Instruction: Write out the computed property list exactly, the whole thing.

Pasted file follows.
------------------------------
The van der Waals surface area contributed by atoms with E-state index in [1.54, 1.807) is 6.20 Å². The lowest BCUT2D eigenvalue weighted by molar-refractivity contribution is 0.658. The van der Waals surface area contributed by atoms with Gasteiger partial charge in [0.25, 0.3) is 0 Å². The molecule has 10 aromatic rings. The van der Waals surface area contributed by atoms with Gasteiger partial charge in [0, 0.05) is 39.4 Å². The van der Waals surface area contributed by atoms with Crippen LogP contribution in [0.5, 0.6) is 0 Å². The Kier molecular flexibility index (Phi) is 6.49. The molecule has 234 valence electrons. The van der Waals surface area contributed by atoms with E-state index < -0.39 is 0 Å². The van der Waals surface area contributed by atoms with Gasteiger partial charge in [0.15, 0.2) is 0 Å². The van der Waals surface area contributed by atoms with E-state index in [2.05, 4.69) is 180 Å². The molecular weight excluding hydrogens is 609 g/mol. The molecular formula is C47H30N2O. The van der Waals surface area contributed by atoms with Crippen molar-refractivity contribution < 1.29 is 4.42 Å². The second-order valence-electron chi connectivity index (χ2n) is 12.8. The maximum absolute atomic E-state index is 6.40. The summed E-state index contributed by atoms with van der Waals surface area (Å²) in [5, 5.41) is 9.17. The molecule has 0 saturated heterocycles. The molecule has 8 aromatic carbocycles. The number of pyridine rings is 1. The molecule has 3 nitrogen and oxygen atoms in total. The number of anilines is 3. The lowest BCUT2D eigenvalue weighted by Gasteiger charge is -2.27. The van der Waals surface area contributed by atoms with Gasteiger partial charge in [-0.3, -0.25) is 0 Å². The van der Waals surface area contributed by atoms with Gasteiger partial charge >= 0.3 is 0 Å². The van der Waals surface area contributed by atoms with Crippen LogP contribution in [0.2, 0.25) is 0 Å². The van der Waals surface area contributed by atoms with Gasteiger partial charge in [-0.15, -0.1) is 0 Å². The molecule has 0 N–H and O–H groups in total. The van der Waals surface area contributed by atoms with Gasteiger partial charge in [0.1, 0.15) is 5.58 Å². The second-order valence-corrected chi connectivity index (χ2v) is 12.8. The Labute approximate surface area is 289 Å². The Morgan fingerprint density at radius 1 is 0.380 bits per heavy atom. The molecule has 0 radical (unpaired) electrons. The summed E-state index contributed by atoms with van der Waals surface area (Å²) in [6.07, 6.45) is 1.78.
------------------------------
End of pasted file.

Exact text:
The van der Waals surface area contributed by atoms with E-state index in [1.54, 1.807) is 6.20 Å². The lowest BCUT2D eigenvalue weighted by molar-refractivity contribution is 0.658. The van der Waals surface area contributed by atoms with Gasteiger partial charge in [0.25, 0.3) is 0 Å². The molecule has 10 aromatic rings. The van der Waals surface area contributed by atoms with Gasteiger partial charge in [0, 0.05) is 39.4 Å². The van der Waals surface area contributed by atoms with Crippen LogP contribution in [0.5, 0.6) is 0 Å². The Kier molecular flexibility index (Phi) is 6.49. The molecule has 234 valence electrons. The van der Waals surface area contributed by atoms with E-state index < -0.39 is 0 Å². The van der Waals surface area contributed by atoms with Gasteiger partial charge in [0.15, 0.2) is 0 Å². The van der Waals surface area contributed by atoms with E-state index in [2.05, 4.69) is 180 Å². The molecular weight excluding hydrogens is 609 g/mol. The molecular formula is C47H30N2O. The van der Waals surface area contributed by atoms with Crippen molar-refractivity contribution < 1.29 is 4.42 Å². The second-order valence-electron chi connectivity index (χ2n) is 12.8. The maximum absolute atomic E-state index is 6.40. The summed E-state index contributed by atoms with van der Waals surface area (Å²) in [5, 5.41) is 9.17. The molecule has 0 saturated heterocycles. The molecule has 8 aromatic carbocycles. The number of pyridine rings is 1. The molecule has 3 nitrogen and oxygen atoms in total. The number of anilines is 3. The lowest BCUT2D eigenvalue weighted by Gasteiger charge is -2.27. The van der Waals surface area contributed by atoms with Gasteiger partial charge in [-0.3, -0.25) is 0 Å². The van der Waals surface area contributed by atoms with Gasteiger partial charge >= 0.3 is 0 Å². The van der Waals surface area contributed by atoms with Crippen LogP contribution in [0.2, 0.25) is 0 Å². The van der Waals surface area contributed by atoms with Gasteiger partial charge in [-0.15, -0.1) is 0 Å². The molecule has 0 N–H and O–H groups in total. The van der Waals surface area contributed by atoms with Gasteiger partial charge in [0.1, 0.15) is 5.58 Å². The second-order valence-corrected chi connectivity index (χ2v) is 12.8. The Labute approximate surface area is 289 Å². The Morgan fingerprint density at radius 1 is 0.380 bits per heavy atom. The molecule has 0 radical (unpaired) electrons. The summed E-state index contributed by atoms with van der Waals surface area (Å²) in [6.07, 6.45) is 1.78.